Local Signals and Macromolecular Architecture in Heart

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Heart Failure


T. B. Rogers
R. J. Bloch
W. J. Lederer

Molecular Genetics
Cell Biology 

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Project 3: Lederer

Subcellular Organization and Ca2+ Signaling
in Heart Failure

Approaches and Results

To investigate the hypotheses of this project transgenic mice, rat models of disease and new cultured cell methods are being used to illuminate the molecular causes of Ca2+ signaling defects in heart disease. We use an ensemble of high resolution, state-of-the-art approaches including confocal microscopic imaging, patch clamp methods and molecular biology techniques to examine how local calcium signals depend on the cardiac cytoskeleton or may be influenced by it. We are also investigating how the transverse tubules work in adult heart cells and how these structures are maintained. We are also investigating how the Na+/Ca2+ exchanger, the Na, K ATPase, Ca2+ channels, Na+ channels and K+ channels interact with the cytoskeleton and how these interactions influence cardiac Ca2+ signaling. Finally, we are investigating the stress activated kinase signaling cascade, the JNK signaling pathway (see Project 2), to determine how it influences cardiac Ca2+ signaling and arrhythmogenesis.

We have been studying the ankyrin B homozygous and heterozygous knockout mouse along with Terry Rogers and his team, Vann Bennett (Duke University) and his team and Dennis Escande (INSERM, Nantes, France) and his team. Ankyrin B is an adaptor protein that links diverse cytoskeletal components in heart cells to ion channels, transporters and signaling complexes. We have been able to show that in the Ank B +/- animal, there is a significant defect in Ca2+ signaling that underlies the development of a long QT syndrome (LQTS) and sudden cardiac death. Human patients with a non-functioning mutation in Ank B develop LQTS type IV, which is recapitulated in the mouse Ank B +/-. The defect reduces the amount of Na+/Ca2+ exchanger and Na, K ATPase in the t-tubular membranes of mouse cardiomyocytes. This leads to an increase in the [Ca2+]i transient and in Ca2+-activated membrane current. The work is significant because we have identified, for the first time, a new class of lethal cardiac arrhythmias, LQTS 4, due to disruption of the cellular cytoskeleton.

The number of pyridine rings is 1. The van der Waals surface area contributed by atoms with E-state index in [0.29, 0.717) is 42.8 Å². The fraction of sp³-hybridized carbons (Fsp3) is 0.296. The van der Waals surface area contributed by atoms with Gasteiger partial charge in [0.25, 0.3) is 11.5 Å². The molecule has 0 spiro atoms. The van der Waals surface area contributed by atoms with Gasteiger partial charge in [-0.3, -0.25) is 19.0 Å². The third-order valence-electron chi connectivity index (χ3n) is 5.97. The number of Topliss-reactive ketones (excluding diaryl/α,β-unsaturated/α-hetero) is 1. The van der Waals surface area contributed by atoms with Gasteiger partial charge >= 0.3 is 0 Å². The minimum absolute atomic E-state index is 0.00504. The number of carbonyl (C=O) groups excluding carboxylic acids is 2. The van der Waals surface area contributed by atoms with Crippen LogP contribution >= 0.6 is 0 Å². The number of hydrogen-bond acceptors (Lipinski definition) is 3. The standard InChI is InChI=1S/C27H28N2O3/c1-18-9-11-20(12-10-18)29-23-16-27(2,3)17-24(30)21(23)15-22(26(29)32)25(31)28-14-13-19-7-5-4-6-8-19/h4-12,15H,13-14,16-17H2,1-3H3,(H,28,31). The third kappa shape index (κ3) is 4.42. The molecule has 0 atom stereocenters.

Heart cells
Project 3 research.
Calcium sparks.

Approaches and Results


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Program Project Grant in Heart Failure

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